India’s federal Electronics and Information Technology Ministry had earlier denied it had any role in the snooping and claimed that neither WhatsApp nor its parent Facebook had brought privacy breaches of Indian citizens to its attention.
But on Wednesday, India’s Federal Electronics and Information Technology Minister Ravi Shankar Prasad admitted in Parliament that WhatsApp had indeed informed the national agency on cyber security about threats using the software system Pegasus developed by Israel-based company NSO Group.
“On September 5, 2019 WhatsApp wrote to CERT-In (India’s Computer Emergency Response Team) mentioning an update to the security incident reported in May 2019, that while the full extent of this attack may never be known, WhatsApp continued to review the available information,” Prasad told Rajya Sabha, the upper house of the Indian Parliament.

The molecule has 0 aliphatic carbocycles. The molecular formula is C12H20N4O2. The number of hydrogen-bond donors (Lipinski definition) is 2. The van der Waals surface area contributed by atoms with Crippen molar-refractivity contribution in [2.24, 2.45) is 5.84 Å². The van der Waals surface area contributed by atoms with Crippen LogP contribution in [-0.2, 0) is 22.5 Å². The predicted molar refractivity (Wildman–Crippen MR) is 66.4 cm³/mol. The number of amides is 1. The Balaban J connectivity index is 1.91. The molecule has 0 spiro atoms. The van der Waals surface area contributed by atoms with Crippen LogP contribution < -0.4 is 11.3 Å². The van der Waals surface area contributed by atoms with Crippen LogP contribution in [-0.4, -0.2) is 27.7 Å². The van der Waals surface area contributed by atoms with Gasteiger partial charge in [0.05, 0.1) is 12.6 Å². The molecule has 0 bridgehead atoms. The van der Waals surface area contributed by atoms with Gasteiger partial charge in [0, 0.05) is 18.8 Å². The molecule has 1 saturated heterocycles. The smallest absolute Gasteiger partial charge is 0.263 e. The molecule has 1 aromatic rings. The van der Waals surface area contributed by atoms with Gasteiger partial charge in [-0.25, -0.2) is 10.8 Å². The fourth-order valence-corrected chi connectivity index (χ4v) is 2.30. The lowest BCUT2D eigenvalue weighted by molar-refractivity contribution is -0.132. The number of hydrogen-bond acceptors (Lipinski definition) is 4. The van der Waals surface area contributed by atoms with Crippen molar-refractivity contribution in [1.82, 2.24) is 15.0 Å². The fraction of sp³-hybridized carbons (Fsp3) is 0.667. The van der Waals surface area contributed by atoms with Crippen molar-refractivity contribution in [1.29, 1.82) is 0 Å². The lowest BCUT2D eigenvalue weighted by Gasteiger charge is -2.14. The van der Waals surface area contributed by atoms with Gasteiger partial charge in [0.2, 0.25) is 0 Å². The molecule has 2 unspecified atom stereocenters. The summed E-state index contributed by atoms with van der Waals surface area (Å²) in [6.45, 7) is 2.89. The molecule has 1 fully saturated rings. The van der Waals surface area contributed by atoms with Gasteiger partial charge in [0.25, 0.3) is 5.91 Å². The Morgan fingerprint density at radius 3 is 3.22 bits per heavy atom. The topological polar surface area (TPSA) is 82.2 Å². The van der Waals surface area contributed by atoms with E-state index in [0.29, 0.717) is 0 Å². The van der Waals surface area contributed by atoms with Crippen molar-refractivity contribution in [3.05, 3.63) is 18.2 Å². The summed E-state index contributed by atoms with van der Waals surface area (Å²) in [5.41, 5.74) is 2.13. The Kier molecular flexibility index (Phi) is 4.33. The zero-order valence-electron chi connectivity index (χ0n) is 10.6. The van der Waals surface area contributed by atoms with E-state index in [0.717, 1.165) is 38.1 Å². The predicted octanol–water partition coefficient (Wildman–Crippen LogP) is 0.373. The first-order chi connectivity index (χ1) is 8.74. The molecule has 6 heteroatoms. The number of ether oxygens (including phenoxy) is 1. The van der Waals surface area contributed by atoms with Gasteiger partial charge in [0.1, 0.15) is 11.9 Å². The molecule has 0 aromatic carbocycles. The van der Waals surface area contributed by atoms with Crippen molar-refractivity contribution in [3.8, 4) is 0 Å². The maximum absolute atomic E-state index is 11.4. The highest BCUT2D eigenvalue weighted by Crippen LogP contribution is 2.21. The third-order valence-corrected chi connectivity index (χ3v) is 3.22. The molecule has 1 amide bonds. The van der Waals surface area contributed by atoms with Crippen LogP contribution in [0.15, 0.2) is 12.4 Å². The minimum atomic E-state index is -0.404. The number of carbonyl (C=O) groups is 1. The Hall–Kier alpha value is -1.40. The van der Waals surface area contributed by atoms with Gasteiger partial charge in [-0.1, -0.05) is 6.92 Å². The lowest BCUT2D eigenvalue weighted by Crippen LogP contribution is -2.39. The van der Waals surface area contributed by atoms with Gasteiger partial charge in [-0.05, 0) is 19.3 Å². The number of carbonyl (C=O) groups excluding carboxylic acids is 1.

The minister said that attempts to “malign the Government of India for the reported breach are completely misleading.”
But NOS Group later clarified that its software was sold only to governments and government agencies.
India’s junior home minister told Parliament on 19 November that “any interception or monitoring or decryption of any information from any computer resource can be done only by these authorised (investigative) agencies as per due process of law and subject to safeguards as provided in the rules and SOP.”
Prasad said that the government was drafting legislation to protect the privacy of its citizens from such cyber snooping.
With 400 million monthly active users, India is the biggest market for WhatsApp in the world.
In 2017, the messaging app applied end-to-end encryption to chats on its platform to ensure the security of the information exchanged.
US-based Facebook, which owns WhatsApp, has been facing charges that it has allowed the platform to violate the privacy of its account holders. In October, Turkey fined Facebook $282,000 violating its data protection laws, impacting 300,000 people.
In the United States itself, users held the company liable for allowing third parties including Cambridge Analytica to access its data.